Sunday, March 31, 2013

BTJ/AZ—Music and Movement, Pure and Not-so-simple

Erick Montes Chavero shows good form in D-Man. Photo: Paul B. Goode
Bill T. Jones has strong opinions and isn't afraid to express them, both in his public appearances and in the works for his company and on Broadway. Sometimes this makes us forget what a good pure movement maker he can be, but Bill T. Jones/Arnie Zane & Company's two-program run at the Joyce (through April 7) reminds us as it emphasizes formal work to classical music. The live performance of the Orion String Quartet is a big bonus. The run celebrates 30 years, and is titled Play and Play: An Evening of Movement and Music. Well, make that two evenings.

D-Man in the Waters (1989) was restaged after languishing for a dozen or so years. It was originally created amidst the scourge of AIDS as a tribute to one of the afflicted dancers who was doggedly battling the disease. This approach of embracing life at its fullest rings loud and clear, and by the end, I wanted to collapse in a heap alongside what must be completely exhausted, if fulfilled, dancers. To Mendelssohn's Octet for Strings in E-flat major, the dancers scissor their arms in front of their faces, and run in loops to form a self-perpetuating line. Physical virtuosity, busyness, a sense of community, heroicness, and an irrepressible lust for life are paramount. A signature of the work is a bow shaped flying jump, as if the dancer was flung, ribcage leading, from a trebuchet, embodying joy and defiance.

In D-Man, Arthur Aviles led the original company, which spawned a number of accomplished choreographers. Many made cameos in Continuous Replay (1977/1991), the epic naked-to-clothed accumulation dance to Beethoven arranged by Jerome Begin; on March 26, following Erick Montes Chavero as "The Clock" or leader, alumni included Aviles, Heidi Latsky, Larry Goldhuber, and Sean Curran. And while BTJ/AZ is, if anything, more diverse than ever, these alumni underscored how personality-driven the original company was, particularly with both Jones and Zane performing. (Aviles celebrates his 50th birthday with guest appearances in the first movement of D-Man on two dates; both he and the piece received Bessie Awards in 1989.) The program began with Spent Days Out Yonder (2000), to Mozart, which played with upstage and downstage silhouettes and horizontal crossings.
The second program featured two premieres, both interestingly with choreography credit to Jones with Associate Artistic Director Janet Wong and the company. In Ravel: Landscape or Portrait? Bjorn Amelan's set design—the edges of a cube delineated by lines and tape (evocative of Alex Katz's metal framed cube for Paul Taylor's Polaris)—felt like a house with eight occupants who formed expanding and contracting clusters. Jennifer Nugent, invaluable for her physical wisdom and inner complexity, held up fingers to count, marking some secret deadline. She vogue-tiptoed across stage, quoting D-Man. A pattern of foliage is projected on the entire front wall of the Joyce, extending the stage far beyond the proscenium, like a Sleeping Beauty set gone rogue.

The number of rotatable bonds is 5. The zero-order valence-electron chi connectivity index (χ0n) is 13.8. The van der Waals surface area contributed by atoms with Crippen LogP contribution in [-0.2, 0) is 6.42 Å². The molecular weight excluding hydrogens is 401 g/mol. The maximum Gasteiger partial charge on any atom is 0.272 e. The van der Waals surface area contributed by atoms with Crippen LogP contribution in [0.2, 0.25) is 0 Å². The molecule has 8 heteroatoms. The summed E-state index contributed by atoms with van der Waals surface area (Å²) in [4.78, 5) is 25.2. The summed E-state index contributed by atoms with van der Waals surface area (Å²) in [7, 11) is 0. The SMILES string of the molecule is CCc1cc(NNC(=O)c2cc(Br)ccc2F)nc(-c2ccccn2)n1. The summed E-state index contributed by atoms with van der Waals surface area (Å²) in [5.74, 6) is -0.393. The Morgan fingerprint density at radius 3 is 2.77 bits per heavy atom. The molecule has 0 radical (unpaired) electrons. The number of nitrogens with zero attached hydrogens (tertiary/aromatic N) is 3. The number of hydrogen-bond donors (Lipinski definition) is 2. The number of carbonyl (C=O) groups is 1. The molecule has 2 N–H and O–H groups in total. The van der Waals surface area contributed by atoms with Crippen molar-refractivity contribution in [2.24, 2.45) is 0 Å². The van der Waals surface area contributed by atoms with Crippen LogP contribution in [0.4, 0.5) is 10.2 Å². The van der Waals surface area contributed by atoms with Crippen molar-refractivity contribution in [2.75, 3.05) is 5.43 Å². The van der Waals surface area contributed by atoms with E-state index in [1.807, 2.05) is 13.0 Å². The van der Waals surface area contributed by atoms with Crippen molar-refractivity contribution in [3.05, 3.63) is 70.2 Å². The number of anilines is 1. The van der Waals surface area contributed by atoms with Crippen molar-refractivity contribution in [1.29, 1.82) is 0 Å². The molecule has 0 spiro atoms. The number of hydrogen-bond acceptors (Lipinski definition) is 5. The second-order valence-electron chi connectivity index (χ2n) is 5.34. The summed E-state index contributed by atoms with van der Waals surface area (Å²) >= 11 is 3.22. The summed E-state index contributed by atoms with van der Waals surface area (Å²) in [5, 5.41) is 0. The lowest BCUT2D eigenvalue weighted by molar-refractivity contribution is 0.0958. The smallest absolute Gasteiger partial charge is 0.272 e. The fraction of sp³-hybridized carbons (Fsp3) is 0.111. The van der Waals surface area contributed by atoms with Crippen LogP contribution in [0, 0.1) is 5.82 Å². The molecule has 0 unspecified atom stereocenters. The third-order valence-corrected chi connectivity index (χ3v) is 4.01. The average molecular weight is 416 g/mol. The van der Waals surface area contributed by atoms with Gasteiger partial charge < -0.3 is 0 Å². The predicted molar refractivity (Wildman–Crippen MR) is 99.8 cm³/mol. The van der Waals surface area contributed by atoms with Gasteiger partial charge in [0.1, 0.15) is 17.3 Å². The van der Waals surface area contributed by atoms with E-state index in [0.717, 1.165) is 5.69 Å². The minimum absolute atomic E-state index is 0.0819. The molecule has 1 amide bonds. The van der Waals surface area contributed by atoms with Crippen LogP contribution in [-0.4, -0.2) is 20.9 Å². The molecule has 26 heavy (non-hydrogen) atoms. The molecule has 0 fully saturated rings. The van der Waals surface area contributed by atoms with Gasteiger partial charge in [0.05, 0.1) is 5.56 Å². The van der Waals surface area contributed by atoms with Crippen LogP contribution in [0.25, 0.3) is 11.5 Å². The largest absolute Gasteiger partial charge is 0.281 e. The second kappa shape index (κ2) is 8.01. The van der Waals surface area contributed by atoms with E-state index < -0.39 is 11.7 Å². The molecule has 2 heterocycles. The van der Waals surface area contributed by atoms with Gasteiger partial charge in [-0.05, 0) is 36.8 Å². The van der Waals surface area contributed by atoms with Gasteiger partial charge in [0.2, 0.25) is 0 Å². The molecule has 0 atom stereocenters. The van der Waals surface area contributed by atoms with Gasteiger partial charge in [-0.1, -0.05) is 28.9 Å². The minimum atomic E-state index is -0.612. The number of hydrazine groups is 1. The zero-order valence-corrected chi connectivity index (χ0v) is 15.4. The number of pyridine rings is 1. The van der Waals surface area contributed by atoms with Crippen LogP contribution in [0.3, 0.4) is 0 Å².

Nugent cradles Leonard in Story/. Photo: Paul B. Goode
Story/ taps the anti-structure of "a random menu of movement," according to program notes, paired with Schubert's Death and the Maiden played by Orion from an upstage corner (they otherwise were seated in the "pit," such as it is.) Amelan here lays down a grid of tape to form 12 squares, which are lit selectively and precisely by Robert Wierzel. Dancers follow the leader in snaking loopy lines and big lifts (Chavero is the most frequent soarer and general instigator; Joseph Poulson, the loner here). In choreography for groups, Jones has always excelled at coaxing the gaze through space with rhythmically timed movements, and this is no exception. Parallel quartets move as if in alternate universes; a green apple mostly held by I-Ling Liu becomes a colorful focal point in a primarily grayscale world. Nugent and the large, lyrical LaMichael Leonard Jr. share a tender duet—an intricate, unspooling filament of rolling, spinning, sliding, and an odd donkey ear gesture. 

It's a dense dance, especially situated at the end of the second program—but then again, what by this company isn't, unless it's simply a shorter dance? It was a treat to see Jones' pure movement to classical music in a concentrated bloc.

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